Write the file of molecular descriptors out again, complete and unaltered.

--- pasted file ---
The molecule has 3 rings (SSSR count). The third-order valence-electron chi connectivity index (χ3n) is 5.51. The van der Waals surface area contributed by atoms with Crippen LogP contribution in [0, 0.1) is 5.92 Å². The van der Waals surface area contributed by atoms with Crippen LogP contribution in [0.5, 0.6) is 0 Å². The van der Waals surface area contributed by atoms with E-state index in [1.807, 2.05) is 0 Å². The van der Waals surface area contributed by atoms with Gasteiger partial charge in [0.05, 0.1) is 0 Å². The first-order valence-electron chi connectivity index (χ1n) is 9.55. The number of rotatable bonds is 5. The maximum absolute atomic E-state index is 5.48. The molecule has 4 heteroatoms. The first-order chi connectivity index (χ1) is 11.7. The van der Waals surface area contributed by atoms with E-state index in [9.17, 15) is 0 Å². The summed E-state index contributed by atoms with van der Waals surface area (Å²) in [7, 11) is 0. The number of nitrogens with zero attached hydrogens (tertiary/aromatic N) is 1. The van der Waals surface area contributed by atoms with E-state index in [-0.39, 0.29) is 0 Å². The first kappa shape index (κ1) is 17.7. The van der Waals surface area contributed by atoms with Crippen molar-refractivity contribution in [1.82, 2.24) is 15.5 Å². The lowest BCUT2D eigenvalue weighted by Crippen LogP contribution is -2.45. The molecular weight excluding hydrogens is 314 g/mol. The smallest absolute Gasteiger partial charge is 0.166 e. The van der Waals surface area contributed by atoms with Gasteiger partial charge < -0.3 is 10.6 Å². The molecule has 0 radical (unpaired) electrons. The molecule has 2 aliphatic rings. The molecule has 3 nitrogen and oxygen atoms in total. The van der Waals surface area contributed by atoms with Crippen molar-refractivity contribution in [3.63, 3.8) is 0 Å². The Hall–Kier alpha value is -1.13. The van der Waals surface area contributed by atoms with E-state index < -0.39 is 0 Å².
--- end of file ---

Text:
The molecule has 3 rings (SSSR count). The third-order valence-electron chi connectivity index (χ3n) is 5.51. The van der Waals surface area contributed by atoms with Crippen LogP contribution in [0, 0.1) is 5.92 Å². The van der Waals surface area contributed by atoms with Crippen LogP contribution in [0.5, 0.6) is 0 Å². The van der Waals surface area contributed by atoms with E-state index in [1.807, 2.05) is 0 Å². The van der Waals surface area contributed by atoms with Gasteiger partial charge in [0.05, 0.1) is 0 Å². The first-order valence-electron chi connectivity index (χ1n) is 9.55. The number of rotatable bonds is 5. The maximum absolute atomic E-state index is 5.48. The molecule has 4 heteroatoms. The first-order chi connectivity index (χ1) is 11.7. The van der Waals surface area contributed by atoms with E-state index in [9.17, 15) is 0 Å². The summed E-state index contributed by atoms with van der Waals surface area (Å²) in [7, 11) is 0. The number of nitrogens with zero attached hydrogens (tertiary/aromatic N) is 1. The van der Waals surface area contributed by atoms with E-state index in [-0.39, 0.29) is 0 Å². The first kappa shape index (κ1) is 17.7. The van der Waals surface area contributed by atoms with Crippen molar-refractivity contribution in [1.82, 2.24) is 15.5 Å². The lowest BCUT2D eigenvalue weighted by Crippen LogP contribution is -2.45. The molecular weight excluding hydrogens is 314 g/mol. The smallest absolute Gasteiger partial charge is 0.166 e. The van der Waals surface area contributed by atoms with Gasteiger partial charge < -0.3 is 10.6 Å². The molecule has 0 radical (unpaired) electrons. The molecule has 2 aliphatic rings. The molecule has 3 nitrogen and oxygen atoms in total. The van der Waals surface area contributed by atoms with Crippen molar-refractivity contribution in [3.63, 3.8) is 0 Å². The Hall–Kier alpha value is -1.13. The van der Waals surface area contributed by atoms with E-state index < -0.39 is 0 Å².